Degradation of a Li1.5Al0.5Ge1.5(PO4)3-Based Solid-State Li-Metal Battery: Corrosion of Li1.5Al0.5Ge1.5(PO4)3against the Li-Metal Anode

Zizheng Tong, Yan Ming Lai, Chia Erh Liu, Shih Chieh Liao, Jin Ming Chen, Shu Fen Hu*, Ru Shi Liu*

*Corresponding author for this work

Research output: Contribution to journalArticlepeer-review

1 Citation (Scopus)


Solid-state Li-metal batteries were widely studied to reach an energy density of 500 mAh kg-1 before 2030. However, the interfacial parasitic reaction between the Li1.5Al0.5Ge1.5(PO4)3 (LAGP) solid-state electrolyte and Li metal generates a mixed conducting interphase (MCI), which grows continuously and leads to the fast degradation of the battery. In previous work, the role of electron transport in the corrosion of LAGP is highlighted. Herein, it has been found that Li-ion transport also plays an important role in the corrosion of LAGP. In the degradation of LAGP, the Li-ion injection through Li1 sites on the (012) plane leads to the fast corrosion of the plane, as detected by grazing incidence X-ray diffraction. The extra Li ion brings electrons to occupy the nearby Ge4+. Simultaneously, the additional interstitial Li ion distorts the local structure and breaks the PO4 tetrahedron. As a result, the corner-shared GeO6 octahedron and PO4 tetrahedron are destructed. The decomposition of LAGP generates a Li-rich MCI, which shows increased electronic conductivity compared with pristine LAGP. The high chemical potential of the Li atom at the MCI results in the continuous corrosion of LAGP. Furthermore, it has been found that ambipolar diffusion at the interface plays an important role in the growth of MCI. The MCI grows faster when ions and electrons are diffused in the same direction motivated by the chemical potential differences of the Li atom. If the cell is cycled at a small current of 0.05 mA cm-2 to separate the diffusion of electrons and ions, the MCI grows at a slower rate. Therefore, the corrosion of LAGP can be ascribed to the chemical diffusion of the Li atom. The ion and electron transport play equally important roles in the electrochemical corrosion of LAGP.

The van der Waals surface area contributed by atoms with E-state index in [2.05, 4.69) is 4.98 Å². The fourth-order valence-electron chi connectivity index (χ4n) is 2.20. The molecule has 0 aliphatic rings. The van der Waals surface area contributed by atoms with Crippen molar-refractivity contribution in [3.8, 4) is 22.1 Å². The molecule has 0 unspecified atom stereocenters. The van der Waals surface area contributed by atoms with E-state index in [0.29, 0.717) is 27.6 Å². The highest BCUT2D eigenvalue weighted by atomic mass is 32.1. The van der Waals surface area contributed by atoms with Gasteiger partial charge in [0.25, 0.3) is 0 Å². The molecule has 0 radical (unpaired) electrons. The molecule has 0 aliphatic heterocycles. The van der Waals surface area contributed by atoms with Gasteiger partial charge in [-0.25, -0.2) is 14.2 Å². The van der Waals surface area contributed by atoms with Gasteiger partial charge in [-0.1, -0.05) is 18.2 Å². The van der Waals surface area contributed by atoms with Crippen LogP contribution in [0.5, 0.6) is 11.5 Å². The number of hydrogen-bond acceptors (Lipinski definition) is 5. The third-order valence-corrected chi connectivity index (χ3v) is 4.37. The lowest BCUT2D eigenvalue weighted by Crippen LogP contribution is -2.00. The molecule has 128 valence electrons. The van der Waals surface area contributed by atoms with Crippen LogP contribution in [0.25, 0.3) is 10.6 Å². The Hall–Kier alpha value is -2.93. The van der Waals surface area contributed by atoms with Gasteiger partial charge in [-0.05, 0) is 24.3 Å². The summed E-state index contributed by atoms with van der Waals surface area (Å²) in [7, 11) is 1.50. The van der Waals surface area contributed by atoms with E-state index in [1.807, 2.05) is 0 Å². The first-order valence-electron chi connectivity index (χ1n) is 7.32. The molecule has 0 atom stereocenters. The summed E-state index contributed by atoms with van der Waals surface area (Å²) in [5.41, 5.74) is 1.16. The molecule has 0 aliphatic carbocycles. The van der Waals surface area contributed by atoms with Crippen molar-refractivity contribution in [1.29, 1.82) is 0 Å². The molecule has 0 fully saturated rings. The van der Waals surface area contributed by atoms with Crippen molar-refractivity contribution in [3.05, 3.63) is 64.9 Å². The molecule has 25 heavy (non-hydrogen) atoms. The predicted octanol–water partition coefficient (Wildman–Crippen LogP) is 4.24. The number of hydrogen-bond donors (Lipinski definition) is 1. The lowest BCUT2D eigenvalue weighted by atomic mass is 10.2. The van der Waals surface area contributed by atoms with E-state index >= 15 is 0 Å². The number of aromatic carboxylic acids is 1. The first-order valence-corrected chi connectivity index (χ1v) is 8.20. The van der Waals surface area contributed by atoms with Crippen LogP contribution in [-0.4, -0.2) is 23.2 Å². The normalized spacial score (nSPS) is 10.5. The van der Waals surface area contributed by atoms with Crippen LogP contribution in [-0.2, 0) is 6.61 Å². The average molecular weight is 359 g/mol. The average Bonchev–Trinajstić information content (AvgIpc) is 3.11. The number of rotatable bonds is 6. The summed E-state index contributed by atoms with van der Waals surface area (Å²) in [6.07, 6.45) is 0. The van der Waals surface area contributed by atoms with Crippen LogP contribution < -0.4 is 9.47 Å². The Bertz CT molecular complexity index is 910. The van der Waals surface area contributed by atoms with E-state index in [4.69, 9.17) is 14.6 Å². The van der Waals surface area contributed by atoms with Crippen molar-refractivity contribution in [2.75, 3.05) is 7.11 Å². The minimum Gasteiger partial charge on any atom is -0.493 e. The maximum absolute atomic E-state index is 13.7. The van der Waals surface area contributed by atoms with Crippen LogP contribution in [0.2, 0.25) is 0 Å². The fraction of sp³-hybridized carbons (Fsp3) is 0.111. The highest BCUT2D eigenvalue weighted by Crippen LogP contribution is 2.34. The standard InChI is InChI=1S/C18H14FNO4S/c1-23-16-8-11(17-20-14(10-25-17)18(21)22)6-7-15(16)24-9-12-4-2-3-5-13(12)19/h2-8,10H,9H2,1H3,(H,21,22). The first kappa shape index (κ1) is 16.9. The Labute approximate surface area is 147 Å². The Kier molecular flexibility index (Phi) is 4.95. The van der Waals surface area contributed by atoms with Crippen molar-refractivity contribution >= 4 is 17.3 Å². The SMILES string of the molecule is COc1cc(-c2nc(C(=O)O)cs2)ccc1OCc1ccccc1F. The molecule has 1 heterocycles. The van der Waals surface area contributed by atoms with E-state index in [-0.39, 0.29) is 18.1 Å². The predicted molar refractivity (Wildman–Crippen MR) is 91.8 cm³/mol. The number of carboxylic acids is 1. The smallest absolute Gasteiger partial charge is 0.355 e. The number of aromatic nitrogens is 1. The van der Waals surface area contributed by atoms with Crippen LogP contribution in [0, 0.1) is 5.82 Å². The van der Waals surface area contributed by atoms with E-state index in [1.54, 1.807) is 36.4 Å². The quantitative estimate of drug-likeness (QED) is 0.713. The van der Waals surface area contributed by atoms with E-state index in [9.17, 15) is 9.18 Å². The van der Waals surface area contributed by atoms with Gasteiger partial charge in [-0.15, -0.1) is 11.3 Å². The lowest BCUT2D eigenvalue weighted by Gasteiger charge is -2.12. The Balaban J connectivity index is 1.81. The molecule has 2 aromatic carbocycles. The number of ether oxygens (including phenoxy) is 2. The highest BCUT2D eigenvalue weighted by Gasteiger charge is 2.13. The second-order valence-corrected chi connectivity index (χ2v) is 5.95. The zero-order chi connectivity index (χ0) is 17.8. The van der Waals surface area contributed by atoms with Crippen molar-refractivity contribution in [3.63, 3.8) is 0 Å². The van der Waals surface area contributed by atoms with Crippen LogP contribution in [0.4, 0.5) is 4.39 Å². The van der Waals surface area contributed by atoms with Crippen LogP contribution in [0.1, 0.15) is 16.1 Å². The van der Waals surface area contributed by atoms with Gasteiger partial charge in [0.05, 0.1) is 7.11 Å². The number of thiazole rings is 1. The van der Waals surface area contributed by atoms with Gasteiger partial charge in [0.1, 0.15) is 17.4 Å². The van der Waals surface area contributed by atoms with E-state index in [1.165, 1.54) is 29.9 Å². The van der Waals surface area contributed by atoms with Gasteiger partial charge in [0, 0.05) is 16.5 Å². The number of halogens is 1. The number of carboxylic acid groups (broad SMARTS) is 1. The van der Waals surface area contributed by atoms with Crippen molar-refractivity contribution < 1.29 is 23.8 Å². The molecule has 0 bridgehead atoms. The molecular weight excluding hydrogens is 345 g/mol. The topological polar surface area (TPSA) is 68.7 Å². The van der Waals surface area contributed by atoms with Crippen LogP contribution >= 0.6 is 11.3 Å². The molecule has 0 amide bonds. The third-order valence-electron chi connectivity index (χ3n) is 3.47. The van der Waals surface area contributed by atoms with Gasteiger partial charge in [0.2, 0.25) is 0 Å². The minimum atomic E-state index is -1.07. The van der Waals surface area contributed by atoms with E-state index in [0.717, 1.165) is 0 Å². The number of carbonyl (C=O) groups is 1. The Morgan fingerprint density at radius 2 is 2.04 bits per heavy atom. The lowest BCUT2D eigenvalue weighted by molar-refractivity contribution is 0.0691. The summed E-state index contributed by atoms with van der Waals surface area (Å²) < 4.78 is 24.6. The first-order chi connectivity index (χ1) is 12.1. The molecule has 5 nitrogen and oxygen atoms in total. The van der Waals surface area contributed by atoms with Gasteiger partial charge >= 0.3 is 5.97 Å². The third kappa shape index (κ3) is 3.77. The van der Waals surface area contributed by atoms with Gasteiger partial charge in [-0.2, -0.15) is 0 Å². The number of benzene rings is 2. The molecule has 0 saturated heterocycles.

Original languageEnglish
Pages (from-to)11694-11704
Number of pages11
JournalACS Applied Energy Materials
Issue number9
Publication statusPublished - 2022 Sept 26


  • LAGP
  • Li-metal battery
  • ambipolar diffusion
  • corrosion
  • mixed conducting interphase

ASJC Scopus subject areas

  • Chemical Engineering (miscellaneous)
  • Energy Engineering and Power Technology
  • Electrochemistry
  • Materials Chemistry
  • Electrical and Electronic Engineering


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